Officially listed as being 122 square miles (316 km2) in size, Malta ranks as the 10th smallest independent country on Earth. Actually it is an island nation that lies in the Mediterranean Sea, thus placing between the continents of Europe and Africa. However, Malta is closer to the former, being situated just 50 miles (80 km) south of Italy and is in fact classified as an European country.
Due to its global positioning, Malta has played a prominent role in European/African/Middle Eastern history, in other words world history, dating way back to the days of old. The presence of some of its inhabitants from the B.C. era has been well-preserved at some of the sites mentioned on this list. In other words, many of the tourist attractions found within the country come from those times.
This is indeed a relatively-small island we’re talking about. High on its list of tourism draws are a number of beaches and other scenic localities where the land meets the water. And this is a nation that does in fact take tourism seriously. The tourism industry currently accounts for nearly 15% of Malta’s GDP on average.
Leading up to the coronavirus pandemic, the number of tourists visiting Malta was steadily on the rise, peaking at 3,500,000 in 2019. That may not be a lot of people in the grand scheme of world tourism, especially as far as Western Europe – the region that this country is more or less situated in – is concerned. So in a way it’s as if Malta is a hidden gem, just being a relative stone’s throw away from the major tourist hubs of Italy, Greece and Spain yet with significantly less visitors than those countries. So visiting this locality amidst a European tour can serve as sort of a vacation within a vacation.
And without further ado, let’s take a look at some of the sites you would want to hit up while in Malta.
Malta is a nation most notably comprised of three islands, with the second largest (after Malta itself) being Gozo. Besides its picturesque landscape, which includes for example a unique coastal rock formation known as the Azure Window, the island is also home to a couple of nation’s prominent beaches, such as Ramla Bay and San Blas. Furthermore, the nearby small yet colorful city of Marsalforn is where you will find some of the best beach resorts in the country.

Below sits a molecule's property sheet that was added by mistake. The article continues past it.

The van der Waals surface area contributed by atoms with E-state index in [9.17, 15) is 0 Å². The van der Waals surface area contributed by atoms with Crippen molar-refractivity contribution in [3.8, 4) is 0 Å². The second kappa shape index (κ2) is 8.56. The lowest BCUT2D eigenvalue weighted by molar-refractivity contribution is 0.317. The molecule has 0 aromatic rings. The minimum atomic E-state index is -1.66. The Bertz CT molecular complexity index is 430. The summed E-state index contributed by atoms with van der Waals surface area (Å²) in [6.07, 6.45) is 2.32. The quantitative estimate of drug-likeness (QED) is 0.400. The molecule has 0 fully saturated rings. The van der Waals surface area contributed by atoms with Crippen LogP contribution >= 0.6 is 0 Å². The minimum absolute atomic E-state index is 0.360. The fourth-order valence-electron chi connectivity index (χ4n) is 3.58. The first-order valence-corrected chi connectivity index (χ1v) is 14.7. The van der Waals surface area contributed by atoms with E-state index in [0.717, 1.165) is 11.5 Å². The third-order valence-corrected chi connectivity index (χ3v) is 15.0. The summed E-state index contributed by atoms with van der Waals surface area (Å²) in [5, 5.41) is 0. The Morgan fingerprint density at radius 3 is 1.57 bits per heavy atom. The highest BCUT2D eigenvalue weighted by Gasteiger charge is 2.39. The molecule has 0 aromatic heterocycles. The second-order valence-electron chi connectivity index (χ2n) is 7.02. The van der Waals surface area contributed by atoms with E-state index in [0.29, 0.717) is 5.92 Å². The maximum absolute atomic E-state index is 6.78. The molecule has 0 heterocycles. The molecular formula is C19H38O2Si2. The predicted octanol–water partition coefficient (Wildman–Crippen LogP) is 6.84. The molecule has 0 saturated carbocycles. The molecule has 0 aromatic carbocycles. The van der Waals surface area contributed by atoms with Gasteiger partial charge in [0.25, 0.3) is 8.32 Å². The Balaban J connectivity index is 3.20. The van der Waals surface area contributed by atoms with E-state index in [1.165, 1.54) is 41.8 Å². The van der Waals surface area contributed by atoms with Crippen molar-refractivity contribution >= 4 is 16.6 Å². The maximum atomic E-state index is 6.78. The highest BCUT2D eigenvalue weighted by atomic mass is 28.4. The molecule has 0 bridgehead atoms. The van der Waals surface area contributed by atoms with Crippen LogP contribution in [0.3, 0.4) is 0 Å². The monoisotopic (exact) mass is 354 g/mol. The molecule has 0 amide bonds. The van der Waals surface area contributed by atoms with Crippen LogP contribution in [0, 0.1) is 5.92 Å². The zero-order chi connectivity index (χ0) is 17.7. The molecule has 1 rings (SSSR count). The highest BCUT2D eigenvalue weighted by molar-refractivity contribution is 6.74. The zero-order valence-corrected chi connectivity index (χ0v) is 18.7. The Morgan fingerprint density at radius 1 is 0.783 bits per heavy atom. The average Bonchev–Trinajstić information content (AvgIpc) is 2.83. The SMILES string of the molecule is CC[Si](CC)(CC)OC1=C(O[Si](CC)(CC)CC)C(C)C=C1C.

The island’s own respective capital city, Rabat (aka Victoria) is also poppin’ by Maltese standards. And other diverse attractions found on Gozo Island include the likes of the megalithic temple of Ġgantija. In fact if you’re into research and things of that nature, Rabat should prove especially appealing as it also houses the Gozo Museum of Archaeology and Malta’s Natural Science Museum, as well as the country’s own Folklore Museum.
The Blue Lagoon (Comino)
If you are coming to Malta to get your swimming on, then one place you have to visit with no exception is a coastline/beach known as the Blue Lagoon. This one is located on Comino, which is the smallest of the country’s three major islands. And what makes the lagoon ideal for swimmers is this particular section of the sea being a lot like a pool itself, complete with temperate, still and beautiful waters that don’t run too deep. As such, it has also been recognized as a nice place to go diving, including in the caves in the area.
The caveat, in a manner of speaking, is that there doesn’t appear to be any hotels located on the entire island. There is reportedly at least one which, if still active, is apparently a very small-scale facility. However there are regular transits to the Blue Lagoon by ferry, as well as cruise ship which traverse the coast.
But the absence of hotels and what have you is part of what makes Comino so cool, i.e. the island only being accessible by water, and there being no cars thereupon. In fact despite being made up of nearly 1.5 square miles of land, officially there are only three residents on this landmass.